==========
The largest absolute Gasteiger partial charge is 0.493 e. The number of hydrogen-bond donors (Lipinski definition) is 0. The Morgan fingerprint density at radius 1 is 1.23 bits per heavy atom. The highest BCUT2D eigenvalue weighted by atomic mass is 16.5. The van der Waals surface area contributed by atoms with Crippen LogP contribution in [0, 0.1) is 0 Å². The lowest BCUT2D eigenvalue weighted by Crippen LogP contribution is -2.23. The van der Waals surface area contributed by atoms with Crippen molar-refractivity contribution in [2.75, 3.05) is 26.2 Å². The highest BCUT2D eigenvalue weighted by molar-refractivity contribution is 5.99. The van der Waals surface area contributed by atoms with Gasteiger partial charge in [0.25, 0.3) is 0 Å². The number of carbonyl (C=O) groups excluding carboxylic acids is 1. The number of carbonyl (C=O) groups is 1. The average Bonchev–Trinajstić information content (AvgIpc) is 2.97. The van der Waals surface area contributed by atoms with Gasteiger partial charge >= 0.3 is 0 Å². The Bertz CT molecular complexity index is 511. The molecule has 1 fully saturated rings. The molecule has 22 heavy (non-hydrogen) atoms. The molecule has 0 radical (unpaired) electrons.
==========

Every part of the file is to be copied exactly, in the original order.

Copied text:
The largest absolute Gasteiger partial charge is 0.493 e. The number of hydrogen-bond donors (Lipinski definition) is 0. The Morgan fingerprint density at radius 1 is 1.23 bits per heavy atom. The highest BCUT2D eigenvalue weighted by atomic mass is 16.5. The van der Waals surface area contributed by atoms with Crippen LogP contribution in [0, 0.1) is 0 Å². The lowest BCUT2D eigenvalue weighted by Crippen LogP contribution is -2.23. The van der Waals surface area contributed by atoms with Crippen molar-refractivity contribution in [2.75, 3.05) is 26.2 Å². The highest BCUT2D eigenvalue weighted by molar-refractivity contribution is 5.99. The van der Waals surface area contributed by atoms with Gasteiger partial charge in [0.25, 0.3) is 0 Å². The number of carbonyl (C=O) groups excluding carboxylic acids is 1. The number of carbonyl (C=O) groups is 1. The average Bonchev–Trinajstić information content (AvgIpc) is 2.97. The van der Waals surface area contributed by atoms with Gasteiger partial charge >= 0.3 is 0 Å². The Bertz CT molecular complexity index is 511. The molecule has 1 fully saturated rings. The molecule has 22 heavy (non-hydrogen) atoms. The molecule has 0 radical (unpaired) electrons.